Q&A: SOSV William Bao Bean

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William Bao Bean

William Bao Bean has left Singtel Innov8 for a new role as investment partner of SOSV in China and managing director of the firm’s accelerator program. He shares his thoughts on the China start-up scene

Q: Why the move?

A: I am very interested in early-stage investment and building up the China ecosystem, and also in the cross-border element. The SOS platform is extremely powerful, doing over 120 investments a year. It operates as an evergreen fund and has a very strong IRR. Their brand of mentor-driven accelerator investment really fits with my approach. I’ve been a mentor at Chinaccelerator since the beginning in 2010 and also at hardware accelerator HAX. There are six accelerator programs globally and then we also make direct investments of $50,000 to $5 million. These may be follow-ons or investments in companies that aren’t part of the accelerator programs.

Q: Five batches of start-ups come through Chinaccelerator. What are the big success stories?

A: Orderwithme was founded in Hangzhou and started off helping US small retailers buy directly from factories in China. They have since expanded into a platform managing all relationships between retailers, distributors and factories. The company has moved to Las Vegas and now focuses on connecting US retailers with factories all over the world and managing the supply chain. They raised a Series A round from SOSV and another VC firm, and then got a $6 million Series B round last year led by Tony Hsieh’s VegasTechFund. Another company, which came out of the program last year, is called Launchpilots and runs student events on university campuses. They started in Hong Kong and we helped them get into China. Now they cover 250 universities nationwide. If you are a brand that wants to reach out to the university population you go to Launchpilots.

Q: What kind of support do start-ups receive?

A: Once you are accepted into the program you get $16,000 in cash plus services such as free rent for six months and attendance at the 8×8 conferences we hold in Beijing and Shanghai. After graduation we expose start-ups to a wide variety of funding sources. We have 150 mentors who are business leaders and entrepreneurs and many become investors in the companies they mentor. We also have close relations with AngelVest, the largest angel group in North Asia, as well as a network of other angel funds and early-stage investors. We differ from other accelerators in that SOSV usually invests in the start-ups that come out of the program. The model works especially well when you double down on the winners.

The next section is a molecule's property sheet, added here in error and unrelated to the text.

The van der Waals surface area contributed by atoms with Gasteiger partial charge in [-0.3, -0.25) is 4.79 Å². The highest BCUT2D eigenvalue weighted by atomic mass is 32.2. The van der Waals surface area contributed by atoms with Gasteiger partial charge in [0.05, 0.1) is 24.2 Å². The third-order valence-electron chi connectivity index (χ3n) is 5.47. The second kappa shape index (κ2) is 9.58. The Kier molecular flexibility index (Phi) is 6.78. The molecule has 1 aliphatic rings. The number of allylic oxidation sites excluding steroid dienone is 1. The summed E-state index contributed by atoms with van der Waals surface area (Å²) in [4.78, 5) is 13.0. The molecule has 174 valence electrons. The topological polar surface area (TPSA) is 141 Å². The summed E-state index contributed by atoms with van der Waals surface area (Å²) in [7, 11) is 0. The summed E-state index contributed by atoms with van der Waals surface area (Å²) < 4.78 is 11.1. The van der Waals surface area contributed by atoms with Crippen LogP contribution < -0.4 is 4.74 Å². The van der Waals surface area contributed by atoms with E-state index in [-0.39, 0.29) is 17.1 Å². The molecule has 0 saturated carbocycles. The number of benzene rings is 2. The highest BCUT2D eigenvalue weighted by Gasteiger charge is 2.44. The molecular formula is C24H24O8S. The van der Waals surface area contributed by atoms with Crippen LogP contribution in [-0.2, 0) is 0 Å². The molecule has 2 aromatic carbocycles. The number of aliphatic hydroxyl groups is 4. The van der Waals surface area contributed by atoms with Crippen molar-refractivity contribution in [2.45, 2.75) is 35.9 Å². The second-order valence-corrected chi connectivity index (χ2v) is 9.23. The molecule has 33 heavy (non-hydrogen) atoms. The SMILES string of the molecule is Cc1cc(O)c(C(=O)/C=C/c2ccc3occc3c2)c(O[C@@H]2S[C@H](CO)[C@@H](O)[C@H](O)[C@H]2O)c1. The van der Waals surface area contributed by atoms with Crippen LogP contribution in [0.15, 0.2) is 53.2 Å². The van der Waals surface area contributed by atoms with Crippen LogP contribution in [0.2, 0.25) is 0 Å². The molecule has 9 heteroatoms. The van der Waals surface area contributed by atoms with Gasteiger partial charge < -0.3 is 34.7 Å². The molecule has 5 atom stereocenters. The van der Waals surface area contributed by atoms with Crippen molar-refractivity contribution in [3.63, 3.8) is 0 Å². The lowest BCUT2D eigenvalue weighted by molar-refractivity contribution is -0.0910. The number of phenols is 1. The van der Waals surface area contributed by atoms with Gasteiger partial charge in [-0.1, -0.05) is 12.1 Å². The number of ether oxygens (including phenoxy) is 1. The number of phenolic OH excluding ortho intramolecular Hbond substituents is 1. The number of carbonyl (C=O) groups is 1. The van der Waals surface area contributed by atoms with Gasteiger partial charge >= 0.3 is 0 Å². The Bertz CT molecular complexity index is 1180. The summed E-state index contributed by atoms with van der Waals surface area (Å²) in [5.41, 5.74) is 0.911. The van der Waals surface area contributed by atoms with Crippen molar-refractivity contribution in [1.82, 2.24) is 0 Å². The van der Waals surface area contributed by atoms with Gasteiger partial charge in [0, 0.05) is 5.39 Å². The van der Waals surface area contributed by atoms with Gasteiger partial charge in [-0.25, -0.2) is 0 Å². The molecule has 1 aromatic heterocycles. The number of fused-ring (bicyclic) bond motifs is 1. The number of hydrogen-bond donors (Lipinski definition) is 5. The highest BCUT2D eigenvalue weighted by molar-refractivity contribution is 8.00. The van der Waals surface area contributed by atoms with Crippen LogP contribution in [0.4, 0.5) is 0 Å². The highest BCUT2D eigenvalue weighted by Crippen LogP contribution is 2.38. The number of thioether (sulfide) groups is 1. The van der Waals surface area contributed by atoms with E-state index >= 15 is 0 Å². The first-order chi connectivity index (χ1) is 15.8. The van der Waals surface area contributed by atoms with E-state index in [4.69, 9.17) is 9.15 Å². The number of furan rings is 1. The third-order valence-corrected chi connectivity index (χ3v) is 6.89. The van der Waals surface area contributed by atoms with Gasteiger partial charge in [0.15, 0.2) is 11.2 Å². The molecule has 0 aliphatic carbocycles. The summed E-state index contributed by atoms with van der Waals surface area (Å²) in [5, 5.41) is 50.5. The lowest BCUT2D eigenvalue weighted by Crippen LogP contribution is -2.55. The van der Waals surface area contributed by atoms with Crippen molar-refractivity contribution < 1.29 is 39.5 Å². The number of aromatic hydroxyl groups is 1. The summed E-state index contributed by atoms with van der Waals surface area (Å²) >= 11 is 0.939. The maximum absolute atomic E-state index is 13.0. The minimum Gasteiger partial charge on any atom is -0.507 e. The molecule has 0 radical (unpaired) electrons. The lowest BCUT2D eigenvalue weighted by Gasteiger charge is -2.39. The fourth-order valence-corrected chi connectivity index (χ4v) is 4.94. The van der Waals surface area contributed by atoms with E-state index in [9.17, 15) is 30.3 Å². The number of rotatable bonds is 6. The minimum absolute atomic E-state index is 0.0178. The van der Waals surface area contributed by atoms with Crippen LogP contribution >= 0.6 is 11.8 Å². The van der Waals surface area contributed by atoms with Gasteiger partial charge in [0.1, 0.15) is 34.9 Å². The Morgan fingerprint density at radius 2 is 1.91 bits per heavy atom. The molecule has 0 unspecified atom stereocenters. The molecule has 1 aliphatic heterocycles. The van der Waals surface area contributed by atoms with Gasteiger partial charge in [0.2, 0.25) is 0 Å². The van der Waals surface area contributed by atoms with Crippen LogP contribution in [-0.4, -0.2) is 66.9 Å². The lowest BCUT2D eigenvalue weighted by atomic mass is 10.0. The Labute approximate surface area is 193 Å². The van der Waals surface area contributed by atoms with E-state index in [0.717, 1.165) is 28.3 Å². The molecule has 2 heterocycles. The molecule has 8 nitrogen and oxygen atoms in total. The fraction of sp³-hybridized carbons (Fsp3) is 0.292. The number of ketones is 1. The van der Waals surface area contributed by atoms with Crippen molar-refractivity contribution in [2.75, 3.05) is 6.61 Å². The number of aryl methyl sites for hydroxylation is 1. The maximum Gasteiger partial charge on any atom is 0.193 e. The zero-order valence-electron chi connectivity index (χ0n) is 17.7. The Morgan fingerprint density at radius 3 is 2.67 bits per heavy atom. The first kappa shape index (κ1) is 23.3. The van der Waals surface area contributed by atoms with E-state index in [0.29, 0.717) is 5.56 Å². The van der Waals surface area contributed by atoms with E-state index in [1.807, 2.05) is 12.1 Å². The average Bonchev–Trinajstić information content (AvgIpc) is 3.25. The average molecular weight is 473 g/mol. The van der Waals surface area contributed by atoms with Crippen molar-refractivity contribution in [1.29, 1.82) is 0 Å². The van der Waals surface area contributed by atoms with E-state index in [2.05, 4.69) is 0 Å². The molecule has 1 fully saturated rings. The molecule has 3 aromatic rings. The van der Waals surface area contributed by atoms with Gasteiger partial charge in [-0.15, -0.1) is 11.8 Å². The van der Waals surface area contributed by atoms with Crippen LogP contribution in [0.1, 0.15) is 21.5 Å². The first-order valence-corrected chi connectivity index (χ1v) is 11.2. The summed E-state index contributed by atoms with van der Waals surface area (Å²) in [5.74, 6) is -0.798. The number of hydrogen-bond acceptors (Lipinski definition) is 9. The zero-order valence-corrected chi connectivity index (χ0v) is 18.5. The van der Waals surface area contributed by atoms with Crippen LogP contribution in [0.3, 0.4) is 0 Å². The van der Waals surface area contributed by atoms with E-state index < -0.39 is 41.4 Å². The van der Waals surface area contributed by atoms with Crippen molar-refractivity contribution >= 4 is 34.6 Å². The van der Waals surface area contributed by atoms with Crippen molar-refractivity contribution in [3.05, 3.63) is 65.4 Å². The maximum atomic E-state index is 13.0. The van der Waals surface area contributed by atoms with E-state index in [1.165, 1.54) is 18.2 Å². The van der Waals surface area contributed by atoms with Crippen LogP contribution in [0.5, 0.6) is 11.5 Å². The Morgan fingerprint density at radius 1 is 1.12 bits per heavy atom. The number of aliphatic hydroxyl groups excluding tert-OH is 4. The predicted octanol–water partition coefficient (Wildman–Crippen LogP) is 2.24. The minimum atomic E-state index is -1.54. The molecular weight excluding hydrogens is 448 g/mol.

Q: There was a boom in accelerators in China a few years ago but many have since closed. What happened?

A: The issue has been localizing the accelerator model in China – it hasn’t worked for some people and there are various reasons for this. For example, the concept of sharing and mutual support between teams is quite difficult to foster in China. Start-ups worry about ideas and staff being stolen. Our approach is more international and coming from the outside in, there is a lot less of that. You need cooperation to survive. We are mentor-focused, with all the start-ups in one location, and we work together for three months, focusing on the demo day [the next one is in Shanghai on November 25] and beyond. We help international start-ups penetrate China and emerging Asia and help Chinese start-ups going global. There is a huge cross-border aspect to it and the program is run in English, not Chinese.

Q: In the absence of a sizeable number of accelerators, what fills the funding gap?

A: There are 10,000 angels running around China, it has ballooned over the last two years. Accelerators came into vogue globally and there has been a narrowing and I’d say the culture of start-ups in China doesn’t lend itself to accelerators. However, for those going outside the country, the network of local relationships provided by an entrepreneur or angel investor doesn’t help much, so they need mentorship and acceleration.

Q: What is behind the rise in angel investors? Is it evidence of the virtuous cycle, with successful entrepreneurs backing the next generation of start-ups?

A: Rather than follow what US entrepreneurs did and turn their companies over to professional management and start that virtuous cycle, the first generation of entrepreneurs in China are still running their companies. However, the second generation – who worked at those first-generation companies before starting their own businesses – are exiting. People have made money from stock options or by selling to Alibaba Group or Tencent Holdings, they have capital and experience, and they are investing. So the second generation is now funding the third generation, and the first generation is purchasing everyone. This round of acquisitions has only been going for two years. Before that, most companies did everything in house – they saw someone doing something good, put together a product team and it themselves. However, China has become so competitive and talent has become so scarce that the internet leaders have added the acquisition tool to their tool box.

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